6. martychang macrumors regular

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    Sep 3, 2007
    #6
    Clearly you've never met a teenage girl :rolleyes:
     
  7. mstens macrumors member

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    Mar 13, 2008
    #7
    I agree, but I doubt you'll ever get marketing departments to.

    I doubt highly you'll ever have a df -h report in base 10. I'm afraid, that for the time being at least, users will simply have to realize that the two are different. And that a 250gb drive really is about 233 (in base 2)
     
  8. blueflame thread starter macrumors 6502a

    blueflame

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    #8
    I agree that it is not totally the responsibility of the computer maker to label as such, but I think that if it was forced, it would be a catalyst to removing crapware, and over-bloated OS's
     
  9. Sky Blue Guest

    Sky Blue

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    Jan 8, 2005
    #9
    aperture trial...iWork trial...
     
  10. MisterMe macrumors G4

    MisterMe

    Joined:
    Jul 17, 2002
    Location:
    USA
    #10
    Have you thought this through? How is the hard drive manufacturer to know which OS will be installed on the drive or how large it will be? Then this makes an issue of what do you count as the OS. Which bundled apps do you count? Which fonts? Which utilities?

    Do you really want different capacities advertised for identical hard drives? Can you spell c-o-n-f-u-s-i-o-n?
     
  11. blueflame thread starter macrumors 6502a

    blueflame

    Joined:
    Apr 3, 2003
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    Studio City
    #11
    I do not want to label them too differently, but if Apple, for example. buys a 500 gig HDD, they know that the install of OS X and its software takes 15 gigs, and the formatted capacity is 475 then they should label the drive inside the computer as a computer coming with 460 gigs of usable space. its not that it isnt a 500 gig drive according to different byte systems, it is just more honest, and LESS confusing for the consumer. Apple, Dell, Sony, whomever, they know exactly how much space it takes to install their software, and it is pretty much the same on all computers they manufacture. They know what OS is installed because they install it and market it.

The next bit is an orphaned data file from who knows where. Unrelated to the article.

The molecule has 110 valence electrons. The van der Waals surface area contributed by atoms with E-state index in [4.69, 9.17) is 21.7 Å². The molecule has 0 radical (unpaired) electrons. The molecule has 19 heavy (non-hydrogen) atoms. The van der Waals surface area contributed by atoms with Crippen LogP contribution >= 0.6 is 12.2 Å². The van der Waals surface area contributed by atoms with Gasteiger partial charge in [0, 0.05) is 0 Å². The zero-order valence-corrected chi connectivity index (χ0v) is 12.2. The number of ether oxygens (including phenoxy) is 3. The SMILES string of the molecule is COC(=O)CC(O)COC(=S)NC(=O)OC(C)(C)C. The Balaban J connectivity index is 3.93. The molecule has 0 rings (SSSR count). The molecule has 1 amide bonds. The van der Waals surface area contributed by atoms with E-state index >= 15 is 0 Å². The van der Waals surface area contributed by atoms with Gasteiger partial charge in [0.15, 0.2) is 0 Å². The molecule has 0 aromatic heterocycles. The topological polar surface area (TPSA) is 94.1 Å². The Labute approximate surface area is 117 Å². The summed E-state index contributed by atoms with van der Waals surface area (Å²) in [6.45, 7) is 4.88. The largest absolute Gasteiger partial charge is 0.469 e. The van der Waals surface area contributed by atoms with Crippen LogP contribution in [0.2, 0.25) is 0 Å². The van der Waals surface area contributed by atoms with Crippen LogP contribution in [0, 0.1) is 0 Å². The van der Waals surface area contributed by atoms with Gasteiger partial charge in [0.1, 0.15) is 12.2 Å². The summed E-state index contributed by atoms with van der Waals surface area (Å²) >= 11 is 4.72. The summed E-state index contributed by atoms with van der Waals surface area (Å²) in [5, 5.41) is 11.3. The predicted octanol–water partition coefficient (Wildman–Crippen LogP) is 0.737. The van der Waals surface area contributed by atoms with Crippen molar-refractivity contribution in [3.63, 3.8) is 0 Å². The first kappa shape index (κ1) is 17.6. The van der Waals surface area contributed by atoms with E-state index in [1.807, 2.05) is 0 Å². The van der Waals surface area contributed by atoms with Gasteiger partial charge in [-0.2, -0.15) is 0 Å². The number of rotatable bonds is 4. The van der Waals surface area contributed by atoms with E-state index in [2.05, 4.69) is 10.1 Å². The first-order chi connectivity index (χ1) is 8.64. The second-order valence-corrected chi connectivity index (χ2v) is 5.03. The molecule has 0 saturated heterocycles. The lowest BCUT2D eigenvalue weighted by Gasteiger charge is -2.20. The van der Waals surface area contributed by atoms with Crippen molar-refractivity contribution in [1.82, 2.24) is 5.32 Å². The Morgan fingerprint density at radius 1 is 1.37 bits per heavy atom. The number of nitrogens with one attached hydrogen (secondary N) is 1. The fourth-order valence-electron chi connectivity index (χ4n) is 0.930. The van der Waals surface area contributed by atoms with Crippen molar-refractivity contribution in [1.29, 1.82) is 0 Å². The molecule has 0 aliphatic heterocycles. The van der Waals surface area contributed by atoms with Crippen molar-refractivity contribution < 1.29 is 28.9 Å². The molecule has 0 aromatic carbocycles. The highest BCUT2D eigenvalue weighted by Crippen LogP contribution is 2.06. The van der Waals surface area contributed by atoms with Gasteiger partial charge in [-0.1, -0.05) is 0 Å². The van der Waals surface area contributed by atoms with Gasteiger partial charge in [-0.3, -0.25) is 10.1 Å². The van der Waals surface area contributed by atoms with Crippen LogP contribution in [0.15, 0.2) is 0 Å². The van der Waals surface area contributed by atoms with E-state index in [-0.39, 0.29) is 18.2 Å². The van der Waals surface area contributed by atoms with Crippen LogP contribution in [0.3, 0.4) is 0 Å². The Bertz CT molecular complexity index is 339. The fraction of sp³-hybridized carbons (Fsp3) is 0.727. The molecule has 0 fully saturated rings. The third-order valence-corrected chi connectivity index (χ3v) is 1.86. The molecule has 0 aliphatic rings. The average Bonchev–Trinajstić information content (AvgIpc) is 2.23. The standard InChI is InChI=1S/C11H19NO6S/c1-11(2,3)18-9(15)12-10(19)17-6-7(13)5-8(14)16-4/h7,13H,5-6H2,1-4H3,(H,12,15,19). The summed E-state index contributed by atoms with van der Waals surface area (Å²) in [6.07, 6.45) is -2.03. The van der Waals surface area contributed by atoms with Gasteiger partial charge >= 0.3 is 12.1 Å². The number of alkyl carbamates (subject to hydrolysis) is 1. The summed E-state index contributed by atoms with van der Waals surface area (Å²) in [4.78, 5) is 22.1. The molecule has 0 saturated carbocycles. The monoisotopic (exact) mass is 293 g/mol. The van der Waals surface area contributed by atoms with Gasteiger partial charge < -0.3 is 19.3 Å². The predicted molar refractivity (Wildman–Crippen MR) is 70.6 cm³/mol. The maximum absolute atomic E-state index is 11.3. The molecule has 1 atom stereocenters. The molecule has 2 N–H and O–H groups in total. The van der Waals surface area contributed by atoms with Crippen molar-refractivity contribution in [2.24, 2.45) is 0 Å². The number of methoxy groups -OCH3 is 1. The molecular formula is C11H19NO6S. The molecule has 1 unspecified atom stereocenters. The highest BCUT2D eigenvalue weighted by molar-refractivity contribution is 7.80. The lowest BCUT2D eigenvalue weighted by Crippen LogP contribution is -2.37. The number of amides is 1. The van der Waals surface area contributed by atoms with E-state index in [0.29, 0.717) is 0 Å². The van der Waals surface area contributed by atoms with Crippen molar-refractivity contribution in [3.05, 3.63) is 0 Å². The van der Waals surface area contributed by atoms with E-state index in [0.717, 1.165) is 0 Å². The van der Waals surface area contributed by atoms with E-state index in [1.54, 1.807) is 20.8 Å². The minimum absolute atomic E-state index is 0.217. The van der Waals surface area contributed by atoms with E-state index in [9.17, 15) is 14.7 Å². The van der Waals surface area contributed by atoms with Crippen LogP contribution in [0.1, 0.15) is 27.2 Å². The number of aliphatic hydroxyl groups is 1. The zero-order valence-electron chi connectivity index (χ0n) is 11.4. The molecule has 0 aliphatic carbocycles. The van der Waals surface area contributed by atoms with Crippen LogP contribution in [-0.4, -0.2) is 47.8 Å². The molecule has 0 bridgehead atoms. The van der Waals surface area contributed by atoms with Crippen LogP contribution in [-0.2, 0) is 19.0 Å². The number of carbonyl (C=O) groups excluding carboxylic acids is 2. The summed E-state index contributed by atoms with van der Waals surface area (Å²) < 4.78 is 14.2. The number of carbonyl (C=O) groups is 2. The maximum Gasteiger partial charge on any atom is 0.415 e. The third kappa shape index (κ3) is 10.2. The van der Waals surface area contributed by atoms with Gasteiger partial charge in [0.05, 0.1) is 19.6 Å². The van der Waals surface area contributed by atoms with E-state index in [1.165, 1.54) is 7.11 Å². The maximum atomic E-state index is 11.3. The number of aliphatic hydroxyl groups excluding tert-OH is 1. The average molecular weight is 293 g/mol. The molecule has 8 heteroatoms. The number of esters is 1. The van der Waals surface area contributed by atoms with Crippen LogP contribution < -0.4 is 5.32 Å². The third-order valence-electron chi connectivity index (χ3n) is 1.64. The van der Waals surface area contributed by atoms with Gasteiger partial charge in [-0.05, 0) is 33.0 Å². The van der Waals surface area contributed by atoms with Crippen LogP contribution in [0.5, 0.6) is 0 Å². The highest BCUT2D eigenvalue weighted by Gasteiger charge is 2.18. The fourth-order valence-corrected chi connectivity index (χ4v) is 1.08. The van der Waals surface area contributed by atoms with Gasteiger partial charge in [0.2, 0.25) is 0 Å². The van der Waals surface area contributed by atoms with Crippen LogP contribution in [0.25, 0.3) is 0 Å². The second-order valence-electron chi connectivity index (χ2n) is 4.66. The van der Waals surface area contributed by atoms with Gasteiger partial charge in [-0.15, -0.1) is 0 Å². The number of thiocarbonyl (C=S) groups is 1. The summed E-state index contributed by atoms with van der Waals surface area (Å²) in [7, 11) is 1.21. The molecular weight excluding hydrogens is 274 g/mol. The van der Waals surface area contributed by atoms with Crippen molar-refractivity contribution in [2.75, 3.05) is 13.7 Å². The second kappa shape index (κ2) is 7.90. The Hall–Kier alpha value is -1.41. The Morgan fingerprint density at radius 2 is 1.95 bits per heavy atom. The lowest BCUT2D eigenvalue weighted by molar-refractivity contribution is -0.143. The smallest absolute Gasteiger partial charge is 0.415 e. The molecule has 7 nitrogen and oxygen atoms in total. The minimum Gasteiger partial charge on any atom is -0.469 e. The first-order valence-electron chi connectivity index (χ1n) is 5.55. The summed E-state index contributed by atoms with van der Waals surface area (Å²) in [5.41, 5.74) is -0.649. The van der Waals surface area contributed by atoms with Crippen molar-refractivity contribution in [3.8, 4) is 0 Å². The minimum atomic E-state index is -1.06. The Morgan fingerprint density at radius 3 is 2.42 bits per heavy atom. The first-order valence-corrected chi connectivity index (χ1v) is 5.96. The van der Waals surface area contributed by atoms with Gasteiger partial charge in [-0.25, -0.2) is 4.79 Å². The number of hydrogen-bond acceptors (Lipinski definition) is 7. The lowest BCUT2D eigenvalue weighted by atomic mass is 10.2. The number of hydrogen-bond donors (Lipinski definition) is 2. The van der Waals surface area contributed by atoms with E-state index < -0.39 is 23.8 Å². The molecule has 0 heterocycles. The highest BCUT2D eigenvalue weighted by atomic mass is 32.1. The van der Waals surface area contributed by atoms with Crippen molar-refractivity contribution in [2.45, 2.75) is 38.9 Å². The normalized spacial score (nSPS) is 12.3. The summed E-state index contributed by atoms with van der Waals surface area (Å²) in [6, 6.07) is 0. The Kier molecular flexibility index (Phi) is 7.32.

12. mstens macrumors member

    Joined:
    Mar 13, 2008
    #12
    Actually, that'd be a whole lot more confusing. The amount of space taken up by my OS X install is less than an out of the box install, as I'm sure is the case for more than just me. I'd agree that marketing hard drives in base 2 would be a good idea, but like I said before... I doubt you'll see it. Besides, then you'd have consumers wondering why their 298gb hard drive was 312568640k
     
  13. kuwisdelu macrumors 65816

    Joined:
    Jan 13, 2008
    #13
    You got an Aperture trial? My MacBook didn't come with an Aperture trial...

    Also, iWork and Office aren't really bloated crapware (although Office is quite bloated....). Most people use one or the other, so their both being preinstalled as trials is quite convenient, as most only have to enter a serial # instead of installing whichever they use. On most PC's you get tons of little crappy 3rd-party programs that no one ever uses, and which solely exist to take up space.
     
  14. prestonkd macrumors member

    prestonkd

    Joined:
    Jun 15, 2007
    Location:
    Alabama
    #14
    There was a class action lawsuit over this very thing against Maxtor shortly before they were bought out a few years ago. I am sure that as a result of this there is a tiny disclaimer somewhere in the documentaion.